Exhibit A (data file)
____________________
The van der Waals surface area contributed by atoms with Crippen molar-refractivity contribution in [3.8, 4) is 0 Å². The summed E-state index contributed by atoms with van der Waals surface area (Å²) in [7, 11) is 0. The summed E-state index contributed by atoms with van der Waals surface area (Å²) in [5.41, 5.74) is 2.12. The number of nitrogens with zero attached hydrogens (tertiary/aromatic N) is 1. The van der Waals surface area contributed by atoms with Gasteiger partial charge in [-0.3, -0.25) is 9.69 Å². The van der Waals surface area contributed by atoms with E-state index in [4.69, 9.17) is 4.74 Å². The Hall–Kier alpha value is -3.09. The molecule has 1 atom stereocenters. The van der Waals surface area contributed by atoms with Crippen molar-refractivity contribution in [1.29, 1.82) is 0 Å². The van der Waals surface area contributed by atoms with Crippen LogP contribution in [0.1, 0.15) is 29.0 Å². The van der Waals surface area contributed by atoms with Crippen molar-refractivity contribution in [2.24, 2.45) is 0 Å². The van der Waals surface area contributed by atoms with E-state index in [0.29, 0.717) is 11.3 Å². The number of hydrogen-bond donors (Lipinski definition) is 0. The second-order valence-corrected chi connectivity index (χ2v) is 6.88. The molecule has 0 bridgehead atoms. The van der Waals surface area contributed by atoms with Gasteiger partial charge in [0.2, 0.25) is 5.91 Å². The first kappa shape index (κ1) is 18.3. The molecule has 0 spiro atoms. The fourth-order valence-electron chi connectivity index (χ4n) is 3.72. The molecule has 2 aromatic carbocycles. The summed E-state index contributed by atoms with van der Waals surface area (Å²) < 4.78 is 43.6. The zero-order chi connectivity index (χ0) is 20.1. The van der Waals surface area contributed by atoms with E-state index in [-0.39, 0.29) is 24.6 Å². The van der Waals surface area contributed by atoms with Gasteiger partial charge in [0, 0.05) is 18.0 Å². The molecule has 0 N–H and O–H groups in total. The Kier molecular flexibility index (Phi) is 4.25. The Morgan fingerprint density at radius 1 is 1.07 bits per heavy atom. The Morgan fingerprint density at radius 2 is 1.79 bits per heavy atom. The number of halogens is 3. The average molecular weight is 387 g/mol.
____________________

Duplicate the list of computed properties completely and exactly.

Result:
The van der Waals surface area contributed by atoms with Crippen molar-refractivity contribution in [3.8, 4) is 0 Å². The summed E-state index contributed by atoms with van der Waals surface area (Å²) in [7, 11) is 0. The summed E-state index contributed by atoms with van der Waals surface area (Å²) in [5.41, 5.74) is 2.12. The number of nitrogens with zero attached hydrogens (tertiary/aromatic N) is 1. The van der Waals surface area contributed by atoms with Gasteiger partial charge in [-0.3, -0.25) is 9.69 Å². The van der Waals surface area contributed by atoms with E-state index in [4.69, 9.17) is 4.74 Å². The Hall–Kier alpha value is -3.09. The molecule has 1 atom stereocenters. The van der Waals surface area contributed by atoms with Crippen molar-refractivity contribution in [1.29, 1.82) is 0 Å². The van der Waals surface area contributed by atoms with Crippen LogP contribution in [0.1, 0.15) is 29.0 Å². The van der Waals surface area contributed by atoms with Crippen molar-refractivity contribution in [2.24, 2.45) is 0 Å². The van der Waals surface area contributed by atoms with E-state index in [0.29, 0.717) is 11.3 Å². The number of hydrogen-bond donors (Lipinski definition) is 0. The second-order valence-corrected chi connectivity index (χ2v) is 6.88. The molecule has 0 bridgehead atoms. The van der Waals surface area contributed by atoms with Gasteiger partial charge in [0.2, 0.25) is 5.91 Å². The first kappa shape index (κ1) is 18.3. The molecule has 0 spiro atoms. The fourth-order valence-electron chi connectivity index (χ4n) is 3.72. The molecule has 2 aromatic carbocycles. The summed E-state index contributed by atoms with van der Waals surface area (Å²) < 4.78 is 43.6. The zero-order chi connectivity index (χ0) is 20.1. The van der Waals surface area contributed by atoms with E-state index in [-0.39, 0.29) is 24.6 Å². The van der Waals surface area contributed by atoms with Gasteiger partial charge in [0, 0.05) is 18.0 Å². The molecule has 0 N–H and O–H groups in total. The Kier molecular flexibility index (Phi) is 4.25. The Morgan fingerprint density at radius 1 is 1.07 bits per heavy atom. The Morgan fingerprint density at radius 2 is 1.79 bits per heavy atom. The number of halogens is 3. The average molecular weight is 387 g/mol.